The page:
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Monday, July 30, 2012

The Problem with Algebra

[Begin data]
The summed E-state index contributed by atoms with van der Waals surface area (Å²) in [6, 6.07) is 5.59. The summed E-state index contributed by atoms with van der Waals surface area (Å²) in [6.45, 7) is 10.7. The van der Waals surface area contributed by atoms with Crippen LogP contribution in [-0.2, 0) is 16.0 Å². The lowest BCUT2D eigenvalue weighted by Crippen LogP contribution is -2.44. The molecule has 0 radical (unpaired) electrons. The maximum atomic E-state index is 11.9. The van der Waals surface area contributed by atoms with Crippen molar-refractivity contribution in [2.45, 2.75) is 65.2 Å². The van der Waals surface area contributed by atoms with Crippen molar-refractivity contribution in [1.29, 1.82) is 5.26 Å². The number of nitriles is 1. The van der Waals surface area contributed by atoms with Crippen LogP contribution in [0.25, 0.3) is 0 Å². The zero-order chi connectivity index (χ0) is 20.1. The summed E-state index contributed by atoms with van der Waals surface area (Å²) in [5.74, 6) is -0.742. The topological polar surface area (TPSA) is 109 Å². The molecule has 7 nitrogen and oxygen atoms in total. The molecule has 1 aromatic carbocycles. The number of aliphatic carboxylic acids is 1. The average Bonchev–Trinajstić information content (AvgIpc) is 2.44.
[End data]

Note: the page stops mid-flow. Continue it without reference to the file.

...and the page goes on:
On Sunday, I read an article in the NY Times entitled "The Problem with Algebra.”  It was a great article and one with which I can personally identify.  The gist of the article is that every day there are millions of high school students and college freshman who struggle with Algebra.  College Algebra can be the single reason why a student drops out of college in their freshman year.  I can truly identify with this issue and it happened to me about 40 years ago.  As a freshman in high school I did well , (B+) in Algebra I.  I had a great teacher.  In my sophomore year, it was Geometry.  I passed Mr. Dietrich's class by the skin of my teeth.  He ran the class like a German prison camp; everyone in the class struggled.  Then it was onto Algebra II taught by our high school football coach.  I kept trying to figure out which one of us was more clueless about Algebra and unfortunately for me, I wasn't a football player.  While in Coach Kaline's class, it didn't take long to figure out how all of the football players passed and I didn't.  I failed the class and had to repeat it in my senior year, fortunately not with Coach, and I got a solid B.  Then onto college  and back to a lousy instructor (the Soccer Coach) and the same rut. I had what I thought was a brilliant idea: just change Algebra classes without formally telling anyone.  I convinced the new instructor that I would work it out with everyone, so she let me into the class.  I never got around to making the class change official.  At the end of the semester all hell broke loose, but I talked my way out of trouble and ended up with another B.  Anyway, as a nation, we need to get rid of mandatory Algebra classes (along with coaches who teach math) and focus on a more useful approach to the entire arena of mathematics.  Introduce general math, business math, statistics or even quantitative reasoning into high school and college and not make Algebra, Geometry or even Calculus required.  I would much rather have individuals with strong basic math skills (i.e. a cashier be able to make accurate change) rather than have them struggle through or even fail a required Algebra class.  Most students never have to apply any of what they learned in these classes again and many are forced to drop out of high school or college.  The question is who do we require all of this for, the student or continued prestige for the college or university?

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